12 August 2012

Parenting and College

A few weeks ago, I received an email from a concerned parent telling me that her daughter was failing a class in a university, and so she was wondering whether she could hire me as a tutor so that her daughter can pass the exams.

A few semesters ago, I had a student who wasn't doing well in class, so his mother called the department (the department secretary spoke with her) and asked what her son could do to be better in class.

Now, these incidents make me think about the role of parenting when it comes to college. I know that up to high school, parents should be interested in their children's academic affairs. But in college, students are already adults; is it proper for parents to still nose into their children's academic performance?

I big part of me thinks that it isn't proper anymore. Sure, parents can give advice to their children, I am not saying that parents should be totally hands-off as if they don't care about their children's academic performance. But, what I do not understand is this spoon-feeding culture that I sometimes see. The way I see it, unless parents let their children handle things on their own (after all, by the time they are in college, they are of legal age and are definitely adults), then the children won't be able to learn things about responsibility.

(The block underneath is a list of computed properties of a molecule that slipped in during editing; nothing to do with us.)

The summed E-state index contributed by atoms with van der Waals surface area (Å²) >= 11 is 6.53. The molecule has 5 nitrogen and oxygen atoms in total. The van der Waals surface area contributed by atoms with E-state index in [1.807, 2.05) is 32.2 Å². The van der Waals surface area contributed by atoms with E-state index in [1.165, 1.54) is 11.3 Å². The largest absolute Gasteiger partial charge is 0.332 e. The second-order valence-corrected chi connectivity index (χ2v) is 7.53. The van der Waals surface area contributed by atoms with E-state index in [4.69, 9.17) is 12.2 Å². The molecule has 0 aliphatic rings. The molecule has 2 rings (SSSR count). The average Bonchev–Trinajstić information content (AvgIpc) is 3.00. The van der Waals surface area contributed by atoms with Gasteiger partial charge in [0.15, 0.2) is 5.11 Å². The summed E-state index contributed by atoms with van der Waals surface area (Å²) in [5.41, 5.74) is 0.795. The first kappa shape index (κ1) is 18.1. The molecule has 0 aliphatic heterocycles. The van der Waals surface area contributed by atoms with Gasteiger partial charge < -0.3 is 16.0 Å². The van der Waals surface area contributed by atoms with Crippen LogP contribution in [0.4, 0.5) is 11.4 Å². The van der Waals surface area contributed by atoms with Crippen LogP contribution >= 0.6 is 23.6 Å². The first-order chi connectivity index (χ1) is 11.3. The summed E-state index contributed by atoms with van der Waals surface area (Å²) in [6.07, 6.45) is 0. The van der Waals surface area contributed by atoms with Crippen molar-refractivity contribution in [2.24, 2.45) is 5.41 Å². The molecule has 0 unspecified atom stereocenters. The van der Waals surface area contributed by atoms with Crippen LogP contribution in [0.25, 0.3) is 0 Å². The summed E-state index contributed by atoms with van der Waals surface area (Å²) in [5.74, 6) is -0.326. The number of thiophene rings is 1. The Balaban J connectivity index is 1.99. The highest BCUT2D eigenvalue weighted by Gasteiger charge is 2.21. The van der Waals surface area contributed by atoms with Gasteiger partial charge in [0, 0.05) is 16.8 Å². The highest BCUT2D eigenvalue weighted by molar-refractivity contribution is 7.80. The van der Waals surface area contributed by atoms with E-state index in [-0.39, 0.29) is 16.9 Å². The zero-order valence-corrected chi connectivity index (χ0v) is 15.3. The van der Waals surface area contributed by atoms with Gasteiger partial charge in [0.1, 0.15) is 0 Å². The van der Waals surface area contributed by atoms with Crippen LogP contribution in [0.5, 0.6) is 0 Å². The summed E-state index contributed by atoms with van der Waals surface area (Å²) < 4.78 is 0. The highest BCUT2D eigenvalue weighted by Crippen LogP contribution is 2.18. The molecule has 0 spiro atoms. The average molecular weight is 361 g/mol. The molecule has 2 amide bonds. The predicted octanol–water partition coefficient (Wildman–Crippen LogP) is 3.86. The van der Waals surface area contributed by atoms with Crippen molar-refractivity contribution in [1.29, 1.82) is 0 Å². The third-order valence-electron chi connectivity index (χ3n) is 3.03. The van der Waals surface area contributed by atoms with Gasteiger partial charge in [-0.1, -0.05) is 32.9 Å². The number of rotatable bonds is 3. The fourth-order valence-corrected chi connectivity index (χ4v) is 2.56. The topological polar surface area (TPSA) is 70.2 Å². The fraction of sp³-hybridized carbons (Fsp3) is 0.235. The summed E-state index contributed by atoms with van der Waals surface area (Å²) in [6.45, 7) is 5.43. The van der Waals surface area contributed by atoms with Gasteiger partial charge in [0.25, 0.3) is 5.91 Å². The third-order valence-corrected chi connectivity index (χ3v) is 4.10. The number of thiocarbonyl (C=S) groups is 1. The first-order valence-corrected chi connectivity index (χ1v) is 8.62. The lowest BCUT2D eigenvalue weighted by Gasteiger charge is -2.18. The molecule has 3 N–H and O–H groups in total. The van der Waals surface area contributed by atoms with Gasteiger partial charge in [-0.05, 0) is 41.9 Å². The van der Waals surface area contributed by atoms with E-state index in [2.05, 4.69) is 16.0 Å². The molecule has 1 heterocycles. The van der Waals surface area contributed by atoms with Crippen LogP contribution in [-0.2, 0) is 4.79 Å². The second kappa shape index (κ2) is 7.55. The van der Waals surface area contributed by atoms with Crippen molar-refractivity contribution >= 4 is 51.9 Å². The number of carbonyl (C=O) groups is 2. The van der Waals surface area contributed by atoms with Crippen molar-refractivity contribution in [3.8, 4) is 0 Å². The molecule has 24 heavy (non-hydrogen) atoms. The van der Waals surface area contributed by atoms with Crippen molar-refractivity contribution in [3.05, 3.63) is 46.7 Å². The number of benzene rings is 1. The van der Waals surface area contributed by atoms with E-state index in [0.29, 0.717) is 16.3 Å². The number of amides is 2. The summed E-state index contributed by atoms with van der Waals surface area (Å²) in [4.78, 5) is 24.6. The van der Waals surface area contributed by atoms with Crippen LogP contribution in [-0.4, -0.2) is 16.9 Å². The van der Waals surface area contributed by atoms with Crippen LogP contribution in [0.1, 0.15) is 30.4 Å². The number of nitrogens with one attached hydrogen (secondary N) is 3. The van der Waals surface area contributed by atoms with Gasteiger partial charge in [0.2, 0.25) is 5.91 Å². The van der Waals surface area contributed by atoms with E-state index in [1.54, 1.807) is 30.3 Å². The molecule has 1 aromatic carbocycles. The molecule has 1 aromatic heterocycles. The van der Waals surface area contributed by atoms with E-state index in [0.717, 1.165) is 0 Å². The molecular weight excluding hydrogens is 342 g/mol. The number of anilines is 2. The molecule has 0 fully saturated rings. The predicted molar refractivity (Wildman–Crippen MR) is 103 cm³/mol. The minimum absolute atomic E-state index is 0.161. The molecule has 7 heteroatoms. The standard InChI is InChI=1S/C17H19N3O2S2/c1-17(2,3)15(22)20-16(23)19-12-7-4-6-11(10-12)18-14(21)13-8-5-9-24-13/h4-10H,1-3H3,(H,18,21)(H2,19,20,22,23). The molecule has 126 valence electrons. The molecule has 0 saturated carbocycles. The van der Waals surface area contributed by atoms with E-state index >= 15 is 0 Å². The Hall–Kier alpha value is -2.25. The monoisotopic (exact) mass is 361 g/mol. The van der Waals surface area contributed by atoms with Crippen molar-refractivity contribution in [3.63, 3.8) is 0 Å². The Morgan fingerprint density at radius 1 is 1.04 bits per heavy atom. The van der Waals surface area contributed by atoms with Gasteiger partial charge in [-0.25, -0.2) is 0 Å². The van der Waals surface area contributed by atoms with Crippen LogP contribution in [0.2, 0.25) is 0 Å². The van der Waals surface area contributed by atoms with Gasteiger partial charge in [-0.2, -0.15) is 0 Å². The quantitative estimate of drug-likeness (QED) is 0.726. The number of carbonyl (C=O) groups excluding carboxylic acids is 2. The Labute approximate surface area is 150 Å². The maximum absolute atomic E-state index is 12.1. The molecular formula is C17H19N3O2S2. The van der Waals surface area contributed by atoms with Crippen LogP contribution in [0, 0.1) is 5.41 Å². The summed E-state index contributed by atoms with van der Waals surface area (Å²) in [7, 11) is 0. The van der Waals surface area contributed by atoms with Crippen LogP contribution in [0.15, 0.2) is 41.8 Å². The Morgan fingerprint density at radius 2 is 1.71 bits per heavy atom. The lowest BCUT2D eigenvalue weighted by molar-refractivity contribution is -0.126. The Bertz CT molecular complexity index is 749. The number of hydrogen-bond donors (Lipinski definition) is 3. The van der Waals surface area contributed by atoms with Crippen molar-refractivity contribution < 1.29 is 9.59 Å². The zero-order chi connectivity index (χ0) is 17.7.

When I was in college, I was told by my parents that I have no wiggle room; in other words, I only had 4 years to finish my degree (5 if I decided to do an engineering degree, as those degrees took 5 years to finish). They graciously put me up through college, but I couldn't afford to fail a class and retake it again. In essence, I was responsible for my academics. If I slacked off, or strayed away in a way that affected my studies, I would be responsible for it. Thankfully, I finish college in 3 and a half years.

If the children fail a class because they didn't study because all they did was drink and party, then they should reap the consequences. Life is all about cause and effect. And children, especially college students, should learn how their current actions can influence later episodes.

I just find it rather disconcerting that some college-aged children just party like no tomorrow and then when they encounter a D on their transcript, they rush to their parents and ask for help. Learn to be responsible for your own actions, for crying out loud. And yes, you're old enough to deal with problems in school. You don't need your parent to hold your hand.

(Naked Cubist Ladies, from my Museum of Modern Art Series)

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